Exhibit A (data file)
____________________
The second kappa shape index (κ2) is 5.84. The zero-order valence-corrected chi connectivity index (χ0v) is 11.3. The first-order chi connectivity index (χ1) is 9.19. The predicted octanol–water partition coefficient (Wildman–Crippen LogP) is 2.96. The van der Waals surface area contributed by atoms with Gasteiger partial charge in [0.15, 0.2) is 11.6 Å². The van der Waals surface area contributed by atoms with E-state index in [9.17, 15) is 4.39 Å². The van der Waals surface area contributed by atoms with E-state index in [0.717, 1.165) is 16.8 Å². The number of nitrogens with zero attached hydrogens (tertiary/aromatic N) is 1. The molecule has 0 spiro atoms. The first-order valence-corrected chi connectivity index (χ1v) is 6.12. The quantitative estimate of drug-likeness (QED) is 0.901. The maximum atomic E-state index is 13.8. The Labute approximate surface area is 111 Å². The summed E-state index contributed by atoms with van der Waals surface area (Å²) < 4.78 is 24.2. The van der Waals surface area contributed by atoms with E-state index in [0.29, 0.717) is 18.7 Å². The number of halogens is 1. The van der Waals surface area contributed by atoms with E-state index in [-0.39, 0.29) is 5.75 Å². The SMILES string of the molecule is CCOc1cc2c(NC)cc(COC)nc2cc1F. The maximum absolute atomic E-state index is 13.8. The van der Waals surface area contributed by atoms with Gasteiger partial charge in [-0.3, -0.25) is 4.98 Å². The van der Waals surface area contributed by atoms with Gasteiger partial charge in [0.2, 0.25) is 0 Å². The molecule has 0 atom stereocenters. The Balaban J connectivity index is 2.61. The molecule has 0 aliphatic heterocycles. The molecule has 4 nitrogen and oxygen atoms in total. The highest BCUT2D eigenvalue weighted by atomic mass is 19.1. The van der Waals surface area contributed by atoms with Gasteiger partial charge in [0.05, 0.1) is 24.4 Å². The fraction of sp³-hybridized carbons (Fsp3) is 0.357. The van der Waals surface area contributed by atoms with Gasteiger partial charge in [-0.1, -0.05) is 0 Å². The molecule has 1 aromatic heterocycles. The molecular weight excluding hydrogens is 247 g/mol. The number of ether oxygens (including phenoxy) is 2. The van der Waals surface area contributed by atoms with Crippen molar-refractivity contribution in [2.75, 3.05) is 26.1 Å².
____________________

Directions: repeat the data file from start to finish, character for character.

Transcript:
The second kappa shape index (κ2) is 5.84. The zero-order valence-corrected chi connectivity index (χ0v) is 11.3. The first-order chi connectivity index (χ1) is 9.19. The predicted octanol–water partition coefficient (Wildman–Crippen LogP) is 2.96. The van der Waals surface area contributed by atoms with Gasteiger partial charge in [0.15, 0.2) is 11.6 Å². The van der Waals surface area contributed by atoms with E-state index in [9.17, 15) is 4.39 Å². The van der Waals surface area contributed by atoms with E-state index in [0.717, 1.165) is 16.8 Å². The number of nitrogens with zero attached hydrogens (tertiary/aromatic N) is 1. The molecule has 0 spiro atoms. The first-order valence-corrected chi connectivity index (χ1v) is 6.12. The quantitative estimate of drug-likeness (QED) is 0.901. The maximum atomic E-state index is 13.8. The Labute approximate surface area is 111 Å². The summed E-state index contributed by atoms with van der Waals surface area (Å²) < 4.78 is 24.2. The van der Waals surface area contributed by atoms with E-state index in [0.29, 0.717) is 18.7 Å². The number of halogens is 1. The van der Waals surface area contributed by atoms with E-state index in [-0.39, 0.29) is 5.75 Å². The SMILES string of the molecule is CCOc1cc2c(NC)cc(COC)nc2cc1F. The maximum absolute atomic E-state index is 13.8. The van der Waals surface area contributed by atoms with Gasteiger partial charge in [-0.3, -0.25) is 4.98 Å². The van der Waals surface area contributed by atoms with Gasteiger partial charge in [0.2, 0.25) is 0 Å². The molecule has 0 atom stereocenters. The Balaban J connectivity index is 2.61. The molecule has 0 aliphatic heterocycles. The molecule has 4 nitrogen and oxygen atoms in total. The highest BCUT2D eigenvalue weighted by atomic mass is 19.1. The van der Waals surface area contributed by atoms with Gasteiger partial charge in [0.05, 0.1) is 24.4 Å². The fraction of sp³-hybridized carbons (Fsp3) is 0.357. The van der Waals surface area contributed by atoms with Gasteiger partial charge in [-0.1, -0.05) is 0 Å². The molecule has 1 aromatic heterocycles. The molecular weight excluding hydrogens is 247 g/mol. The number of ether oxygens (including phenoxy) is 2. The van der Waals surface area contributed by atoms with Crippen molar-refractivity contribution in [2.75, 3.05) is 26.1 Å².